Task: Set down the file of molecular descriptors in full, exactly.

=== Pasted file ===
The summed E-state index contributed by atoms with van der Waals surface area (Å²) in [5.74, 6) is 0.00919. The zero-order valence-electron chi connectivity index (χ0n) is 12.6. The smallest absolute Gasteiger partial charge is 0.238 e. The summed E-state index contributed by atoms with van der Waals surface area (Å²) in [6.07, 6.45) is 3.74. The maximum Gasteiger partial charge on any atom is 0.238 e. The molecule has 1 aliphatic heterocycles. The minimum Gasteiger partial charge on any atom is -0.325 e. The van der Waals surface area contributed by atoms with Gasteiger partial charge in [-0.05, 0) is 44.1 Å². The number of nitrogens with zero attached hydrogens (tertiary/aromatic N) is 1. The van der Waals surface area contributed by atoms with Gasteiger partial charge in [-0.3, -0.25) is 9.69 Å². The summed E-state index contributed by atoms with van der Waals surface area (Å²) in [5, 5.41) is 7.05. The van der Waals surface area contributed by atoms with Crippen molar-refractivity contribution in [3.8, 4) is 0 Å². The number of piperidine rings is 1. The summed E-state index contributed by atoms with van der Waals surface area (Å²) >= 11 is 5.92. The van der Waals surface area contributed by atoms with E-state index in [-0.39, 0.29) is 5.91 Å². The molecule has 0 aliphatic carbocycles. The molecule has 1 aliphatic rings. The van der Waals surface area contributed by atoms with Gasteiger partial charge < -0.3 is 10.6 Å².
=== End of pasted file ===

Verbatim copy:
The summed E-state index contributed by atoms with van der Waals surface area (Å²) in [5.74, 6) is 0.00919. The zero-order valence-electron chi connectivity index (χ0n) is 12.6. The smallest absolute Gasteiger partial charge is 0.238 e. The summed E-state index contributed by atoms with van der Waals surface area (Å²) in [6.07, 6.45) is 3.74. The maximum Gasteiger partial charge on any atom is 0.238 e. The molecule has 1 aliphatic heterocycles. The minimum Gasteiger partial charge on any atom is -0.325 e. The van der Waals surface area contributed by atoms with Gasteiger partial charge in [-0.05, 0) is 44.1 Å². The number of nitrogens with zero attached hydrogens (tertiary/aromatic N) is 1. The van der Waals surface area contributed by atoms with Gasteiger partial charge in [-0.3, -0.25) is 9.69 Å². The summed E-state index contributed by atoms with van der Waals surface area (Å²) in [5, 5.41) is 7.05. The van der Waals surface area contributed by atoms with Crippen molar-refractivity contribution in [3.8, 4) is 0 Å². The number of piperidine rings is 1. The summed E-state index contributed by atoms with van der Waals surface area (Å²) >= 11 is 5.92. The van der Waals surface area contributed by atoms with E-state index in [-0.39, 0.29) is 5.91 Å². The molecule has 0 aliphatic carbocycles. The molecule has 1 aliphatic rings. The van der Waals surface area contributed by atoms with Gasteiger partial charge < -0.3 is 10.6 Å².